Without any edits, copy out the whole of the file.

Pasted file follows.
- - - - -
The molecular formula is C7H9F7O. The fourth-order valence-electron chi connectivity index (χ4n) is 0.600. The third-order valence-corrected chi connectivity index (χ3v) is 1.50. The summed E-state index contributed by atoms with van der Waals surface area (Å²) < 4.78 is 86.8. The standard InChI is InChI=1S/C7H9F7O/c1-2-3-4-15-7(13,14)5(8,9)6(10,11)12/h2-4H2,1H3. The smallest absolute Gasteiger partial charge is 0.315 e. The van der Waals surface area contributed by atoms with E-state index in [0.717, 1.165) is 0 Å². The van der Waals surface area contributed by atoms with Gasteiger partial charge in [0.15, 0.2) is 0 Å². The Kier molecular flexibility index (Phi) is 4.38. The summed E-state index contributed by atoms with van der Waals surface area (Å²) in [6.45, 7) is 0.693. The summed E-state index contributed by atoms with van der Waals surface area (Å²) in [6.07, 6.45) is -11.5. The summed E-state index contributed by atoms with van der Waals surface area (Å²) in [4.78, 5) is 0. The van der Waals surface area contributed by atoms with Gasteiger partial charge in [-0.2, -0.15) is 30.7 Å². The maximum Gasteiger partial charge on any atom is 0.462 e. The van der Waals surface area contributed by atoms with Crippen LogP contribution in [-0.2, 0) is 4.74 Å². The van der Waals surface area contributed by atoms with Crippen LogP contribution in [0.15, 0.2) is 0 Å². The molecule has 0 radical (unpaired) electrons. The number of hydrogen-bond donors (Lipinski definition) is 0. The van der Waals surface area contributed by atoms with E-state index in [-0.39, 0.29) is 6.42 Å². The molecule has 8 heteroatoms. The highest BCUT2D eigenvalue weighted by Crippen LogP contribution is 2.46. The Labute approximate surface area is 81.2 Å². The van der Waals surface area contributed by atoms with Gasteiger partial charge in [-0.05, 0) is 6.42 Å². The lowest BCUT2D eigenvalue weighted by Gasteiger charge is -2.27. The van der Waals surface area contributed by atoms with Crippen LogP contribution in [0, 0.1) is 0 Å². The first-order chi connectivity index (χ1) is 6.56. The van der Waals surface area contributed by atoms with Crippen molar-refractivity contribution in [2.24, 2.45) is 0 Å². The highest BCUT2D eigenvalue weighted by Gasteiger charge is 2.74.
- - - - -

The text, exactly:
The molecular formula is C7H9F7O. The fourth-order valence-electron chi connectivity index (χ4n) is 0.600. The third-order valence-corrected chi connectivity index (χ3v) is 1.50. The summed E-state index contributed by atoms with van der Waals surface area (Å²) < 4.78 is 86.8. The standard InChI is InChI=1S/C7H9F7O/c1-2-3-4-15-7(13,14)5(8,9)6(10,11)12/h2-4H2,1H3. The smallest absolute Gasteiger partial charge is 0.315 e. The van der Waals surface area contributed by atoms with E-state index in [0.717, 1.165) is 0 Å². The van der Waals surface area contributed by atoms with Gasteiger partial charge in [0.15, 0.2) is 0 Å². The Kier molecular flexibility index (Phi) is 4.38. The summed E-state index contributed by atoms with van der Waals surface area (Å²) in [6.45, 7) is 0.693. The summed E-state index contributed by atoms with van der Waals surface area (Å²) in [6.07, 6.45) is -11.5. The summed E-state index contributed by atoms with van der Waals surface area (Å²) in [4.78, 5) is 0. The van der Waals surface area contributed by atoms with Gasteiger partial charge in [-0.2, -0.15) is 30.7 Å². The maximum Gasteiger partial charge on any atom is 0.462 e. The van der Waals surface area contributed by atoms with Crippen LogP contribution in [-0.2, 0) is 4.74 Å². The van der Waals surface area contributed by atoms with Crippen LogP contribution in [0.15, 0.2) is 0 Å². The molecule has 0 radical (unpaired) electrons. The number of hydrogen-bond donors (Lipinski definition) is 0. The van der Waals surface area contributed by atoms with E-state index in [-0.39, 0.29) is 6.42 Å². The molecule has 8 heteroatoms. The highest BCUT2D eigenvalue weighted by Crippen LogP contribution is 2.46. The Labute approximate surface area is 81.2 Å². The van der Waals surface area contributed by atoms with Gasteiger partial charge in [-0.05, 0) is 6.42 Å². The lowest BCUT2D eigenvalue weighted by Gasteiger charge is -2.27. The van der Waals surface area contributed by atoms with Crippen LogP contribution in [0, 0.1) is 0 Å². The first-order chi connectivity index (χ1) is 6.56. The van der Waals surface area contributed by atoms with Crippen molar-refractivity contribution in [2.24, 2.45) is 0 Å². The highest BCUT2D eigenvalue weighted by Gasteiger charge is 2.74.